INDEPENDENT NEWS

Anderton's Nicked: Papers Published on Internet

Published: Sun 5 Aug 2001 03:17 PM
Sunday, August 5 2001
Rodney Hide
Press Releases -- Justice, Law & Order
ACT MP Rodney Hide today published secret Government papers detailing Jim Anderton's breaches of the law that cost taxpayers $40 million.
"It is highly ironic that everything about this so-called 'People's Bank' is being kept secret from the people of New Zealand. I have today published on the ACT website the official advice Government received a year ago detailing Jim Anderton's breaches of securities law. The public can judge the evidence for themselves at:
LINK: http://www.act.org.nz/content/21003/jim_andertons_comments.pdf
"The papers I've published show the Deputy Prime Minister broke the law by making a public 'offer' of Redeemable Preference Shares in the People's Bank last year. He made a misleading statement by declaring the securities to be free from risk.
"Mr Anderton exposed himself, the Crown and potentially any director of the People's Bank or NZ Post to civil liability and even criminal liability: a fine of up to $15,000.
"Because of Mr Anderton's breach, the option of issuing $80 million of Redeemable Preference Shares had to be cancelled. That plan would have saved taxpayers $39.2 million.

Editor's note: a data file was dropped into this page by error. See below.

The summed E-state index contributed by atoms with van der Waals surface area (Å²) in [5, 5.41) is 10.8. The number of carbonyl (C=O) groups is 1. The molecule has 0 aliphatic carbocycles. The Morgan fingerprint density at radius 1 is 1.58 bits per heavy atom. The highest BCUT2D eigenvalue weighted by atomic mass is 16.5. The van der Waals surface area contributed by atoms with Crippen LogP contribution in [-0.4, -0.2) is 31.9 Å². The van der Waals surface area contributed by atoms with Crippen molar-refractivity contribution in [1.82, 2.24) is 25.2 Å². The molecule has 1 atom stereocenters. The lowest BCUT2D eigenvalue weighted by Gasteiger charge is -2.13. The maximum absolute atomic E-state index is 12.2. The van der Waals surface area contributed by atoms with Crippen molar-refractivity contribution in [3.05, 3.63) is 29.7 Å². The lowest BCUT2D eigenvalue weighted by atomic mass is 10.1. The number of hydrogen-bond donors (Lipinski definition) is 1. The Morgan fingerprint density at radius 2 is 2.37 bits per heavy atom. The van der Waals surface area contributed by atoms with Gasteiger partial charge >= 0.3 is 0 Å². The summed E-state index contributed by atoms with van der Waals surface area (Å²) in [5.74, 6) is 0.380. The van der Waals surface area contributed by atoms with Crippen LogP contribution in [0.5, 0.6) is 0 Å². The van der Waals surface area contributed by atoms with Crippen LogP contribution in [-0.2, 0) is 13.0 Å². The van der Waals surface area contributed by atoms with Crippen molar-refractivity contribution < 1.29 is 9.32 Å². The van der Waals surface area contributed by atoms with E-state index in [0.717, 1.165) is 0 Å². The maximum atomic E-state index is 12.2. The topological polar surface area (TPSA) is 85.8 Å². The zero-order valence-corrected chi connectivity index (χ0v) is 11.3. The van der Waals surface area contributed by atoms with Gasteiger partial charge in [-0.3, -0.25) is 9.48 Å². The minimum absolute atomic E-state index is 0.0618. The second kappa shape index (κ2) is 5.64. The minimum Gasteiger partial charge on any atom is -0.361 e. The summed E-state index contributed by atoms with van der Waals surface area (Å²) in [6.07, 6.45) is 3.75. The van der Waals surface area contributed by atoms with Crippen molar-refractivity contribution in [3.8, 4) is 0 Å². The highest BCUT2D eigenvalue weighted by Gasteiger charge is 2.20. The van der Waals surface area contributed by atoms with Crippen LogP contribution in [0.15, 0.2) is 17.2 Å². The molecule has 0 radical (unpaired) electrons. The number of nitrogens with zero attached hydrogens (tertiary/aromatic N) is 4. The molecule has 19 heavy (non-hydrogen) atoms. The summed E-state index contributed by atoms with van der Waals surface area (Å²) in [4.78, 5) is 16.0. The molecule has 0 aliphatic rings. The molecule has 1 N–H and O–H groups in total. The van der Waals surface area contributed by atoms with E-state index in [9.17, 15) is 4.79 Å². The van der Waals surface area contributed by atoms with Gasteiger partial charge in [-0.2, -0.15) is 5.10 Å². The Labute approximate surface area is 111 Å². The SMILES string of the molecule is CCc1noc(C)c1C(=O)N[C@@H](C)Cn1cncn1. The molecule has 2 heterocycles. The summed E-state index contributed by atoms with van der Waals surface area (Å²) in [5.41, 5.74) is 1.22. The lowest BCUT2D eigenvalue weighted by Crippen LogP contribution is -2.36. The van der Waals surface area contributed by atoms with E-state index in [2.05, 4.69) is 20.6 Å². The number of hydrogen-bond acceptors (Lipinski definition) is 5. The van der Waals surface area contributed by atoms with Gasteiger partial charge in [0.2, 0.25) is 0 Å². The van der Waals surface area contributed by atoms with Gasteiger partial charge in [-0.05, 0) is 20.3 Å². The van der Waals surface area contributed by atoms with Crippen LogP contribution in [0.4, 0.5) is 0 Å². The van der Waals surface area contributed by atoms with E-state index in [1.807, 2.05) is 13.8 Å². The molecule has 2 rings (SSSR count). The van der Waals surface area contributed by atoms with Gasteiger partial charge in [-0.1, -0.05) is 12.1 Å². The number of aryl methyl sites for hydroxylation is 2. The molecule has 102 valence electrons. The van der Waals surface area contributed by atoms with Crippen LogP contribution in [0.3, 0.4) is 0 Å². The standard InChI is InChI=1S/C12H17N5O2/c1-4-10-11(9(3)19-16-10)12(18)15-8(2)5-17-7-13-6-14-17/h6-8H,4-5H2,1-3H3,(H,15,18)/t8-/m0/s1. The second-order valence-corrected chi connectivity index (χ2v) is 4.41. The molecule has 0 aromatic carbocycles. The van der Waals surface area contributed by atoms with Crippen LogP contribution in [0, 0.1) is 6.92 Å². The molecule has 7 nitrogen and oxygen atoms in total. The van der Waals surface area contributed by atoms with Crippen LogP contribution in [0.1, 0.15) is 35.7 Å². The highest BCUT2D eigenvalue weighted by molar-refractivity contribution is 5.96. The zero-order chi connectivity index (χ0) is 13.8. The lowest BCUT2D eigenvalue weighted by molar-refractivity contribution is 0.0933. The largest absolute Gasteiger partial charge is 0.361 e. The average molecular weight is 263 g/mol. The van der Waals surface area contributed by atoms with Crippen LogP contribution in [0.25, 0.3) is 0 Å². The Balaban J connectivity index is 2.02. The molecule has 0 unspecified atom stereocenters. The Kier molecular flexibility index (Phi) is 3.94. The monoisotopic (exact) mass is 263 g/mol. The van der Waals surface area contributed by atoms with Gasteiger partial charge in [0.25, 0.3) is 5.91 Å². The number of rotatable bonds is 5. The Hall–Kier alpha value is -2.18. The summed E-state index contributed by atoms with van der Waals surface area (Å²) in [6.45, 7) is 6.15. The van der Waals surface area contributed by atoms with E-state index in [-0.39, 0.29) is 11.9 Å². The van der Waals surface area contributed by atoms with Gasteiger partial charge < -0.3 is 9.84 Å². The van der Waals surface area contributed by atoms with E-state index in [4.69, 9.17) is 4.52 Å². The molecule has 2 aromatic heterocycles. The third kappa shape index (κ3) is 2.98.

"Ministers are not above the law: the Deputy Prime Minister must be held to account. The Deputy Prime Minister broke the law. Not only did he not resign, he didn't even own up publicly to the breaches. Instead, the Government engaged in an elaborate cover-up that cost the taxpayers of New Zealand $40 million.
"The Government must realise they cannot suppress every piece of information that doesn't paint them in a good light. There is more to come.
"I have written a complaint both to the Securities Commission and the Registrar of Companies. The Deputy Prime Minister can hardly expect New Zealand businesses to follow our Securities regulations if he is prepared and able to flout the law with impunity," Rodney Hide said.
ENDS
For more information visit ACT online at http://www.act.org.nz or contact the ACT Parliamentary Office at act@parliament.govt.nz.

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